Fortunately, the "tragic" material in the film is handled much more substantially and intelligently — and what, exactly, does that say about a director once known wholly for his comedy? Radha Mitchell isn't given much to do in the lighter version of the story, but as a tragic heroine she comes into her own. She invests her character with an entire language of gestures and poses, ways of moving her face and speaking, a fully developed body language that communicates this character's emotional essence with every slightest move. It's a truly remarkable performance. It becomes hard to tell if Woody's writing is really that strong, or if Mitchell just brings out the hidden depths in this character so well that it wouldn't have mattered what Woody actually wrote for her. She's a shattered woman trying to regain some semblance of her life, some reason to want to live, and finding it, if only briefly, in a piano player with the unlikely name of Ellis Moonsong (Chiwetel Ejiofor).
Mitchell's every scene is quietly compelling, never overstating the naturally melodramatic emotions of her story. She has a restrained intensity that comes through especially in the scene where she tells Ellis about how she killed her unfaithful lover and got away with it. Her disheveled hair and black-ringed eyes, the way she smokes a cigarette with just the slightest tremor in her hands, her neurotic pacing and jittery mood swings: Mitchell builds this character from the smallest details up, creating a busy but always realistic performance that makes the tragedy of Melinda hit hard. Without her performance at its core, it's hard to imagine what Melinda and Melinda would be, but with her it's at least half a good movie, and even occasionally a great one. Mitchell, Sevigny and Ejiofor together craft the emotional foundations for a compelling drama in half the ordinary time for a feature film; the story is basic, even trite, but the quality of the acting fosters the necessary emotional investment in these characters. One feels their shifting attractions and breakdowns and self-justifications in the subtleties of their voices, the exchange of glances. Woody frequently frames the two actresses in tight closeups, allowing all the nuances of their performances to come through in their expressive faces: Sevigny's fluttering eyelashes and downward glances, a few tears gathering at the corners of her eyes; the hard lines of Mitchell's mouth and her flashing, fiery glare.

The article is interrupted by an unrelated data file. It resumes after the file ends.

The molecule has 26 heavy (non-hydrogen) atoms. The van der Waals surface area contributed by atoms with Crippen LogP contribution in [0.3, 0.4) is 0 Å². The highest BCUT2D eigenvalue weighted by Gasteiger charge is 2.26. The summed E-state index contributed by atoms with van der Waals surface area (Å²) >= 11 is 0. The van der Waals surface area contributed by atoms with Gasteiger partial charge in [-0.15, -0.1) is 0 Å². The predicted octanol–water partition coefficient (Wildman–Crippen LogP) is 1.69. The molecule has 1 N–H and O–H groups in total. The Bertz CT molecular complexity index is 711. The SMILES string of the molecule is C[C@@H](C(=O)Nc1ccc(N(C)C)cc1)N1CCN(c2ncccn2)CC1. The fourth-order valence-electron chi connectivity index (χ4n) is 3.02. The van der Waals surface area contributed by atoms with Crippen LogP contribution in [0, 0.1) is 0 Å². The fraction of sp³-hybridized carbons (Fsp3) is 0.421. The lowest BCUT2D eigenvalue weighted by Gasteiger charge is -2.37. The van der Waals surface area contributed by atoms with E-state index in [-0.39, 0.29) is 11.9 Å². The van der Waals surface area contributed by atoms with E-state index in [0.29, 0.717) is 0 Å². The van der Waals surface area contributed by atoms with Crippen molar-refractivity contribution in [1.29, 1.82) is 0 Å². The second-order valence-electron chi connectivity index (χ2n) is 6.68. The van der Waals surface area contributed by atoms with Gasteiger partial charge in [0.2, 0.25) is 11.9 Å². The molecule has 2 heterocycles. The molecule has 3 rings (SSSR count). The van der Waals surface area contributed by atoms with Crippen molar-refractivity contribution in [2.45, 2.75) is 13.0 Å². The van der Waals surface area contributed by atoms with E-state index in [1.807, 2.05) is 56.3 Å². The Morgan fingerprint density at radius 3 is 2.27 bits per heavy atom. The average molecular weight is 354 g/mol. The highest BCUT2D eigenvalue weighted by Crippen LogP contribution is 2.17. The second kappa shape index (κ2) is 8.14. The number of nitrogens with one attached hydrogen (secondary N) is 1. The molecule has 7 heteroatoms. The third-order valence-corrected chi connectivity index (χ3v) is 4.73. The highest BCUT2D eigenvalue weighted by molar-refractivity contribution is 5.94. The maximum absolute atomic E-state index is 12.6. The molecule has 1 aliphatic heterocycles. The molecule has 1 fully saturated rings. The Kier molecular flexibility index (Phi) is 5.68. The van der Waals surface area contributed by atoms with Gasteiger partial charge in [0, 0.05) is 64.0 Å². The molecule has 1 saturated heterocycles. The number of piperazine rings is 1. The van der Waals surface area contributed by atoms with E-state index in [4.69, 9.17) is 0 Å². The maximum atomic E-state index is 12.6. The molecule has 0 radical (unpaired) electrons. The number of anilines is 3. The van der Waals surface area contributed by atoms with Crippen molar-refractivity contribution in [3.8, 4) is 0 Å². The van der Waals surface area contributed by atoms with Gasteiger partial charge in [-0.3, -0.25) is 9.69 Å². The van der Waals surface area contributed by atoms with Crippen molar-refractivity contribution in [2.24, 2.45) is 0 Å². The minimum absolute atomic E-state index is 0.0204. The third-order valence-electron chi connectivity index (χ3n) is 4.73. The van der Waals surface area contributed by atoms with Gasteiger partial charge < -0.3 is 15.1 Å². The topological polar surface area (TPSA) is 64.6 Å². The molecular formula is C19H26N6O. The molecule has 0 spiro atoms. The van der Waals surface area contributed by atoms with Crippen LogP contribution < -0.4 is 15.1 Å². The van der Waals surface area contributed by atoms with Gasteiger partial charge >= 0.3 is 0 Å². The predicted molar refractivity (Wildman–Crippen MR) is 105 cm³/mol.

In short, this is a well-made drama wedded to a mediocre comedy. The film purports to establish a contrast between tragedy and comedy, but it actually provides an instructive example of the difference between vibrant, emotionally rich storytelling and bland storytelling that traffics in clichés. It hardly matters that the story in the film's tragic half is ugly and depressing, while its comedic half is light and, ultimately, happy; the former is viscerally engaging and the latter simply deadening. That in itself illustrates, better than anything else in the film, the message that Woody's shooting for here: it's not the story that matters, but the way it's told. He just probably didn't mean to get across his theme in quite that way.